Cadmium in Drinking Water

Cadmium is a heavy metal that occurs naturally in zinc, in lead and copper ores, in coal and other fossil fuels and shales.  Cadmium is found in drinking water supplies as a result of deterioration of galvanized plumbing, along with industrial waste contamination, metal plating and coating operations, transportation equipment manufacturing, machinery and baking enamels, photography, land fills, runoff from waste batteries, paint and television phosphors. It also is used in nickel-cadmium and solar batteries, pigments and surface water contamination by certain fertilizers. It is found in cigarette smoke and is an important hazardous air pollutant.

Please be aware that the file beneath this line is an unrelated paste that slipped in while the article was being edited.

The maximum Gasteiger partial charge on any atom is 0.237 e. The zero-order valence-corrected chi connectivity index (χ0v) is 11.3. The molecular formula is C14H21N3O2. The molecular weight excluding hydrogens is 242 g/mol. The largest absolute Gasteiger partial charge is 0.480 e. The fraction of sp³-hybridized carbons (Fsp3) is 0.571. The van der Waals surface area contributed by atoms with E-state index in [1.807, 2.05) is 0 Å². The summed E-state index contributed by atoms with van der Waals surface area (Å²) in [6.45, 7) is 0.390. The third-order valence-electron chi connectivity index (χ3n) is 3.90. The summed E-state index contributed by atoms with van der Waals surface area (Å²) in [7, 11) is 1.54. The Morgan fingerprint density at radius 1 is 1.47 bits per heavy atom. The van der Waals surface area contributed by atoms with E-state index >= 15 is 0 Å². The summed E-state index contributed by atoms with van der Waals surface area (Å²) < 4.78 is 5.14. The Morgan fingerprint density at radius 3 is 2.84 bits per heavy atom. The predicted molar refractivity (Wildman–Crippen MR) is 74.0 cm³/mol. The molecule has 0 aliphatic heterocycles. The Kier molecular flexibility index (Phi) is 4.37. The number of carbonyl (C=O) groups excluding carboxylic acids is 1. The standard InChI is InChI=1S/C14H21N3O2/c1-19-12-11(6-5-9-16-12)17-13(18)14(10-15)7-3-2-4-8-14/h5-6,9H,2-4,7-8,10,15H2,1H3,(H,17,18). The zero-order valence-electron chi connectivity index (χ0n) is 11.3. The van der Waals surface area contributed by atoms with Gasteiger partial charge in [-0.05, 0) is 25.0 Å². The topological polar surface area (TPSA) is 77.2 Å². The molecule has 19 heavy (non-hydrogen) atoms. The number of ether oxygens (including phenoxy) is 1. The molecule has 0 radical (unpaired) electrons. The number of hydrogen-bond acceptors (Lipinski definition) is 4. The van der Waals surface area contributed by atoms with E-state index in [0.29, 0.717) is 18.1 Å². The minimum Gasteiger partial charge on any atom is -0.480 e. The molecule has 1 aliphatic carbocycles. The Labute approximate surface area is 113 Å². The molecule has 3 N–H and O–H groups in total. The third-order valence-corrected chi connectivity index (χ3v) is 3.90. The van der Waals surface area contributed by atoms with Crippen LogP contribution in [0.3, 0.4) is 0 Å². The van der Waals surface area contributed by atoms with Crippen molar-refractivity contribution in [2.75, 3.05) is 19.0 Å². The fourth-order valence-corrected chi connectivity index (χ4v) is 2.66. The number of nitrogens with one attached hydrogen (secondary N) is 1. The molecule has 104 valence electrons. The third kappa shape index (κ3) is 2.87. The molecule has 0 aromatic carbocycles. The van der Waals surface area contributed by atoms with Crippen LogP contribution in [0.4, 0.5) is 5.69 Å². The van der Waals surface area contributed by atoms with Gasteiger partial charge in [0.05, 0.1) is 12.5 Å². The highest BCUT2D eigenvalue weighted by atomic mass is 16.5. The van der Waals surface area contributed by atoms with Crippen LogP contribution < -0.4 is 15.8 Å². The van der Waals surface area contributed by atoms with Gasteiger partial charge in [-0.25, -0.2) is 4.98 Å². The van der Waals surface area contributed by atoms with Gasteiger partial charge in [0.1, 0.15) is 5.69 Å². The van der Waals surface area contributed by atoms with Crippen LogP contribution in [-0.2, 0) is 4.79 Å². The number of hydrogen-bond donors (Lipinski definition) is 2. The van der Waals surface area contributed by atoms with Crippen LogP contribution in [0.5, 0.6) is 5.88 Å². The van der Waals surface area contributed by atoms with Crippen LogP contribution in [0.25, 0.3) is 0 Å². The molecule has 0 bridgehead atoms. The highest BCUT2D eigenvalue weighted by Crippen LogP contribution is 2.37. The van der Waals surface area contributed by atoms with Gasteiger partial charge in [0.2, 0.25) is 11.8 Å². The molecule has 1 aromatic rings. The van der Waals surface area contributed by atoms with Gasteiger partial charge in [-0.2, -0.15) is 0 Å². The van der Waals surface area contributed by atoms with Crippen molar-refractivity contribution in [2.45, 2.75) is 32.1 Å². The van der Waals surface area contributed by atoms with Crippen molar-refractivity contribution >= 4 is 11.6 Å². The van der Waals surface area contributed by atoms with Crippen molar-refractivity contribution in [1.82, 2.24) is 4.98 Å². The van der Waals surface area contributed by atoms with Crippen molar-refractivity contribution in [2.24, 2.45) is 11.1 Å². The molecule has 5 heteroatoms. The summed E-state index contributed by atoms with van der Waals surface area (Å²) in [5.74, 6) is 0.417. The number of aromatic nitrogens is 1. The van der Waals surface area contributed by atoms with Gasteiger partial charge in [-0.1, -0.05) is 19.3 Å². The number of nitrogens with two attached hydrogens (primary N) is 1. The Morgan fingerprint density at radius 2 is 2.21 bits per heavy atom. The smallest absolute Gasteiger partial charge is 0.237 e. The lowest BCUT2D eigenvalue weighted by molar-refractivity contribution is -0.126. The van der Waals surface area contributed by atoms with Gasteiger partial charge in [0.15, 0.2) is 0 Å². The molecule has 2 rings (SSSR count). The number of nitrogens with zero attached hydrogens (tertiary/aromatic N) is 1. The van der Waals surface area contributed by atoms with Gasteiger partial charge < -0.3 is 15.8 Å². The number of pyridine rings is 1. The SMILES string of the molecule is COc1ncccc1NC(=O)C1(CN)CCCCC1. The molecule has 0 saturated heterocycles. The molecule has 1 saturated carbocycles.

Potential Health Effects Short Term – nausea, Vomiting, diarrhea, muscle cramp, sensory disturbances, liver injury, convulsions, shock and renal failure. Long Term – kidney, liver, bone and blood damage.

Treatment Methods include Point-of-Use (POU) Coagulation/Filtration, Ion Exchange, Lime softening, RO Reverse Osmosis Systems and Distillation.



Learn more about well water issues and information at and more about reverse osmosis at


Recycle your used water filters the easy way at


Recycle your used water filters the easy way at